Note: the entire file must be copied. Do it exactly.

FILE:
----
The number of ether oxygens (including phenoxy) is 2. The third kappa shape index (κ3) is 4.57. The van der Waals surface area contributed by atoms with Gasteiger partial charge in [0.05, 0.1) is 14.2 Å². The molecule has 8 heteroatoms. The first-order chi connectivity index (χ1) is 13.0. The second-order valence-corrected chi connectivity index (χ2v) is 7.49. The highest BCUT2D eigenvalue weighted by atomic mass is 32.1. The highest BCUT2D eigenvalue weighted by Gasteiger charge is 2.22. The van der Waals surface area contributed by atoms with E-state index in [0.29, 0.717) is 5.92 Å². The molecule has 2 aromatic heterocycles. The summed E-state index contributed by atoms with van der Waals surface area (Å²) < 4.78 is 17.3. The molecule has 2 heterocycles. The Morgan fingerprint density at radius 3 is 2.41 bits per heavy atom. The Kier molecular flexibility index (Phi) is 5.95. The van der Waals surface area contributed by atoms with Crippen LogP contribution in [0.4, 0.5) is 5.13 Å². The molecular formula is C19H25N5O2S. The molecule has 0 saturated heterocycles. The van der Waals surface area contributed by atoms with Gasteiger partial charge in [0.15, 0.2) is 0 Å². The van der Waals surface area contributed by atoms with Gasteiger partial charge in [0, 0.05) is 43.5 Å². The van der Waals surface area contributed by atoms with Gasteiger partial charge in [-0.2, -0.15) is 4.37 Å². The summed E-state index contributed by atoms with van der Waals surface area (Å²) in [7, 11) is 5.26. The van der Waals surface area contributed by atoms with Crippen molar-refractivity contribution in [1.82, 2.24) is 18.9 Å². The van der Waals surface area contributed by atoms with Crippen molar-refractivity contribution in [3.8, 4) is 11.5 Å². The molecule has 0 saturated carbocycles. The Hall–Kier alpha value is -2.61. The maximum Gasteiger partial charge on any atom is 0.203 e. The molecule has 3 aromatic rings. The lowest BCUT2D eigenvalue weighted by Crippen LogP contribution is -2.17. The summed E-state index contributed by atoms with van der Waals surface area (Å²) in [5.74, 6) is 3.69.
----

The number of ether oxygens (including phenoxy) is 2. The third kappa shape index (κ3) is 4.57. The van der Waals surface area contributed by atoms with Gasteiger partial charge in [0.05, 0.1) is 14.2 Å². The molecule has 8 heteroatoms. The first-order chi connectivity index (χ1) is 13.0. The second-order valence-corrected chi connectivity index (χ2v) is 7.49. The highest BCUT2D eigenvalue weighted by atomic mass is 32.1. The highest BCUT2D eigenvalue weighted by Gasteiger charge is 2.22. The van der Waals surface area contributed by atoms with E-state index in [0.29, 0.717) is 5.92 Å². The molecule has 2 aromatic heterocycles. The summed E-state index contributed by atoms with van der Waals surface area (Å²) < 4.78 is 17.3. The molecule has 2 heterocycles. The Morgan fingerprint density at radius 3 is 2.41 bits per heavy atom. The Kier molecular flexibility index (Phi) is 5.95. The van der Waals surface area contributed by atoms with Crippen LogP contribution in [0.4, 0.5) is 5.13 Å². The molecular formula is C19H25N5O2S. The molecule has 0 saturated heterocycles. The van der Waals surface area contributed by atoms with Gasteiger partial charge in [0.15, 0.2) is 0 Å². The van der Waals surface area contributed by atoms with Gasteiger partial charge in [0, 0.05) is 43.5 Å². The van der Waals surface area contributed by atoms with Gasteiger partial charge in [-0.2, -0.15) is 4.37 Å². The summed E-state index contributed by atoms with van der Waals surface area (Å²) in [7, 11) is 5.26. The van der Waals surface area contributed by atoms with Crippen molar-refractivity contribution in [1.82, 2.24) is 18.9 Å². The van der Waals surface area contributed by atoms with Crippen molar-refractivity contribution in [3.8, 4) is 11.5 Å². The molecule has 0 saturated carbocycles. The Hall–Kier alpha value is -2.61. The maximum Gasteiger partial charge on any atom is 0.203 e. The molecule has 3 aromatic rings. The lowest BCUT2D eigenvalue weighted by Crippen LogP contribution is -2.17. The summed E-state index contributed by atoms with van der Waals surface area (Å²) in [5.74, 6) is 3.69.